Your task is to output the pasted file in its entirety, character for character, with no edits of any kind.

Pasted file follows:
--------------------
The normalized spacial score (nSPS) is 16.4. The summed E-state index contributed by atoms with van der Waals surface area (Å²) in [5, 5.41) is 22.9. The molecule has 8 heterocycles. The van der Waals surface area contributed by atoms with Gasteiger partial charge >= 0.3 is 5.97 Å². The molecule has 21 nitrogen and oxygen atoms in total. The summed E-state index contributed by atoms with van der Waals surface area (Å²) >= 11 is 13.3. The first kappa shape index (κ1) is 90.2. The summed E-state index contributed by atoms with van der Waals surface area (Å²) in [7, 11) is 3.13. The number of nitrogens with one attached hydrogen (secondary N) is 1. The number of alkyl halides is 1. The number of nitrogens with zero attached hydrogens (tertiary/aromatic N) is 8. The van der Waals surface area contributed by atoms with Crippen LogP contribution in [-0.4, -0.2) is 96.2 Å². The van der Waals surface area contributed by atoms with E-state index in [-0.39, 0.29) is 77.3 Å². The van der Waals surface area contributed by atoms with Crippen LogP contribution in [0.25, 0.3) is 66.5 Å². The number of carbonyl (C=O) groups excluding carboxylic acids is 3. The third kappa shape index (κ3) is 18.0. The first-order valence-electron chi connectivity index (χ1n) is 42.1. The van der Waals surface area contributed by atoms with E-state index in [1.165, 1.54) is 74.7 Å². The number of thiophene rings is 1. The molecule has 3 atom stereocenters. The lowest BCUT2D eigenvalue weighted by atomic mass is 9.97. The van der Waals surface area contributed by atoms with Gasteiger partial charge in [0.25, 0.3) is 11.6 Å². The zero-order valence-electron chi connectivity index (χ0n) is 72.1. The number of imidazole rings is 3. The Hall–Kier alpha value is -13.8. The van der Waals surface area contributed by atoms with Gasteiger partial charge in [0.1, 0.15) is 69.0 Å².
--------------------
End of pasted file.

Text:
The normalized spacial score (nSPS) is 16.4. The summed E-state index contributed by atoms with van der Waals surface area (Å²) in [5, 5.41) is 22.9. The molecule has 8 heterocycles. The van der Waals surface area contributed by atoms with Gasteiger partial charge >= 0.3 is 5.97 Å². The molecule has 21 nitrogen and oxygen atoms in total. The summed E-state index contributed by atoms with van der Waals surface area (Å²) >= 11 is 13.3. The first kappa shape index (κ1) is 90.2. The summed E-state index contributed by atoms with van der Waals surface area (Å²) in [7, 11) is 3.13. The number of nitrogens with one attached hydrogen (secondary N) is 1. The number of alkyl halides is 1. The number of nitrogens with zero attached hydrogens (tertiary/aromatic N) is 8. The van der Waals surface area contributed by atoms with Crippen LogP contribution in [-0.4, -0.2) is 96.2 Å². The van der Waals surface area contributed by atoms with E-state index in [-0.39, 0.29) is 77.3 Å². The van der Waals surface area contributed by atoms with Crippen LogP contribution in [0.25, 0.3) is 66.5 Å². The number of carbonyl (C=O) groups excluding carboxylic acids is 3. The third kappa shape index (κ3) is 18.0. The first-order valence-electron chi connectivity index (χ1n) is 42.1. The van der Waals surface area contributed by atoms with E-state index in [1.165, 1.54) is 74.7 Å². The number of thiophene rings is 1. The molecule has 3 atom stereocenters. The lowest BCUT2D eigenvalue weighted by atomic mass is 9.97. The van der Waals surface area contributed by atoms with Gasteiger partial charge in [0.25, 0.3) is 11.6 Å². The zero-order valence-electron chi connectivity index (χ0n) is 72.1. The number of imidazole rings is 3. The Hall–Kier alpha value is -13.8. The van der Waals surface area contributed by atoms with Gasteiger partial charge in [0.1, 0.15) is 69.0 Å².